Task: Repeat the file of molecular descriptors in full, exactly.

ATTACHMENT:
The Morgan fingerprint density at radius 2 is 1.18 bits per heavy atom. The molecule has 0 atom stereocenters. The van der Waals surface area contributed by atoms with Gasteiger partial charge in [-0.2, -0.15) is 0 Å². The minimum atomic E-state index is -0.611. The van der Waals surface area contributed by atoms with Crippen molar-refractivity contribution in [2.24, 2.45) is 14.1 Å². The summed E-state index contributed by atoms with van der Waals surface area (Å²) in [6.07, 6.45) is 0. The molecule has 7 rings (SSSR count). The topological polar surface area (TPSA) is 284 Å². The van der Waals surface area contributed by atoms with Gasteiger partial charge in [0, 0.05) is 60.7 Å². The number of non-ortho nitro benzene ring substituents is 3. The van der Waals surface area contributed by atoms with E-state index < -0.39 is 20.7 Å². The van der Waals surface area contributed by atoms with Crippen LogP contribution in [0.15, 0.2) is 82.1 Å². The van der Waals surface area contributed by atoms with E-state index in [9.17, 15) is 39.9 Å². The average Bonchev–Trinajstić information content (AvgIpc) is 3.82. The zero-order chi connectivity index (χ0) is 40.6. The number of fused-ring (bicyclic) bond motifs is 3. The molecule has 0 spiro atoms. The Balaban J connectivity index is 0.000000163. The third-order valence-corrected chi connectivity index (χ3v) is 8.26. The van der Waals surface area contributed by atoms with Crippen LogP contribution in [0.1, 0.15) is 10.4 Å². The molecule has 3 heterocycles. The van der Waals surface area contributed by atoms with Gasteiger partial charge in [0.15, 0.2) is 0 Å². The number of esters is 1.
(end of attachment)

The Morgan fingerprint density at radius 2 is 1.18 bits per heavy atom. The molecule has 0 atom stereocenters. The van der Waals surface area contributed by atoms with Gasteiger partial charge in [-0.2, -0.15) is 0 Å². The minimum atomic E-state index is -0.611. The van der Waals surface area contributed by atoms with Crippen molar-refractivity contribution in [2.24, 2.45) is 14.1 Å². The summed E-state index contributed by atoms with van der Waals surface area (Å²) in [6.07, 6.45) is 0. The molecule has 7 rings (SSSR count). The topological polar surface area (TPSA) is 284 Å². The van der Waals surface area contributed by atoms with Gasteiger partial charge in [0, 0.05) is 60.7 Å². The number of non-ortho nitro benzene ring substituents is 3. The van der Waals surface area contributed by atoms with E-state index < -0.39 is 20.7 Å². The van der Waals surface area contributed by atoms with Crippen LogP contribution in [0.15, 0.2) is 82.1 Å². The van der Waals surface area contributed by atoms with E-state index in [9.17, 15) is 39.9 Å². The average Bonchev–Trinajstić information content (AvgIpc) is 3.82. The zero-order chi connectivity index (χ0) is 40.6. The number of fused-ring (bicyclic) bond motifs is 3. The molecule has 0 spiro atoms. The Balaban J connectivity index is 0.000000163. The third-order valence-corrected chi connectivity index (χ3v) is 8.26. The van der Waals surface area contributed by atoms with Crippen LogP contribution in [0.1, 0.15) is 10.4 Å². The molecule has 3 heterocycles. The van der Waals surface area contributed by atoms with Gasteiger partial charge in [0.15, 0.2) is 0 Å². The number of esters is 1.